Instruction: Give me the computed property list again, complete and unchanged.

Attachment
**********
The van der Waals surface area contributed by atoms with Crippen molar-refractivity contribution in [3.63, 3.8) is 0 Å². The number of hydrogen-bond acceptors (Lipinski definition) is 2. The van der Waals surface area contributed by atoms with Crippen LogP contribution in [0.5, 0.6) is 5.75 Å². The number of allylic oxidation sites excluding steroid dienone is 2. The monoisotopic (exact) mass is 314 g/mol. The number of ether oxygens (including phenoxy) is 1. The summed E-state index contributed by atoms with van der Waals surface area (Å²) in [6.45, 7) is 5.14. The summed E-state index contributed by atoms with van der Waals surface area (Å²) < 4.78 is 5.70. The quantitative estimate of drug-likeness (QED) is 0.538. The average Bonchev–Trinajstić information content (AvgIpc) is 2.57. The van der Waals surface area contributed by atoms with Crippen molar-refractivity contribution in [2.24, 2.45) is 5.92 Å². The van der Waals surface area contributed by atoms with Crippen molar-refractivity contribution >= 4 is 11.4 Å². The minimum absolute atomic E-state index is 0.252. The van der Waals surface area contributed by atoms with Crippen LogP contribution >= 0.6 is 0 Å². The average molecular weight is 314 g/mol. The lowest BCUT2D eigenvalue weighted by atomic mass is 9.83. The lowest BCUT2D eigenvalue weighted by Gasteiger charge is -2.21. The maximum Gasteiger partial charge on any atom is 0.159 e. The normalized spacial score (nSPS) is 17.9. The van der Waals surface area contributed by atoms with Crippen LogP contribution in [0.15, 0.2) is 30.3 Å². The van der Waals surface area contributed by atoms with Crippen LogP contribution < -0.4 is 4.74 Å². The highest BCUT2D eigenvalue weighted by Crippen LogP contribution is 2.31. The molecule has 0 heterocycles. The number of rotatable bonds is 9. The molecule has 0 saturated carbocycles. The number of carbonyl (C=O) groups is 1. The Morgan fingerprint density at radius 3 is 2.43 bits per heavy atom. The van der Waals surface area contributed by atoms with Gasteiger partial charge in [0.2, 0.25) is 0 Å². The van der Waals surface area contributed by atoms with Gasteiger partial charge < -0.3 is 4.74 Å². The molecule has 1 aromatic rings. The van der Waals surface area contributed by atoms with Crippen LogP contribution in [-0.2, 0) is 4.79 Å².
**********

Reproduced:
The van der Waals surface area contributed by atoms with Crippen molar-refractivity contribution in [3.63, 3.8) is 0 Å². The number of hydrogen-bond acceptors (Lipinski definition) is 2. The van der Waals surface area contributed by atoms with Crippen LogP contribution in [0.5, 0.6) is 5.75 Å². The number of allylic oxidation sites excluding steroid dienone is 2. The monoisotopic (exact) mass is 314 g/mol. The number of ether oxygens (including phenoxy) is 1. The summed E-state index contributed by atoms with van der Waals surface area (Å²) in [6.45, 7) is 5.14. The summed E-state index contributed by atoms with van der Waals surface area (Å²) < 4.78 is 5.70. The quantitative estimate of drug-likeness (QED) is 0.538. The average Bonchev–Trinajstić information content (AvgIpc) is 2.57. The van der Waals surface area contributed by atoms with Crippen molar-refractivity contribution in [2.24, 2.45) is 5.92 Å². The van der Waals surface area contributed by atoms with Crippen molar-refractivity contribution >= 4 is 11.4 Å². The minimum absolute atomic E-state index is 0.252. The van der Waals surface area contributed by atoms with Crippen LogP contribution >= 0.6 is 0 Å². The average molecular weight is 314 g/mol. The lowest BCUT2D eigenvalue weighted by atomic mass is 9.83. The lowest BCUT2D eigenvalue weighted by Gasteiger charge is -2.21. The maximum Gasteiger partial charge on any atom is 0.159 e. The normalized spacial score (nSPS) is 17.9. The van der Waals surface area contributed by atoms with Crippen LogP contribution in [0.15, 0.2) is 30.3 Å². The van der Waals surface area contributed by atoms with Crippen LogP contribution < -0.4 is 4.74 Å². The highest BCUT2D eigenvalue weighted by Crippen LogP contribution is 2.31. The molecule has 0 heterocycles. The number of rotatable bonds is 9. The molecule has 0 saturated carbocycles. The number of carbonyl (C=O) groups is 1. The Morgan fingerprint density at radius 3 is 2.43 bits per heavy atom. The van der Waals surface area contributed by atoms with Gasteiger partial charge in [0.2, 0.25) is 0 Å². The van der Waals surface area contributed by atoms with Gasteiger partial charge < -0.3 is 4.74 Å². The molecule has 1 aromatic rings. The van der Waals surface area contributed by atoms with Crippen LogP contribution in [-0.2, 0) is 4.79 Å².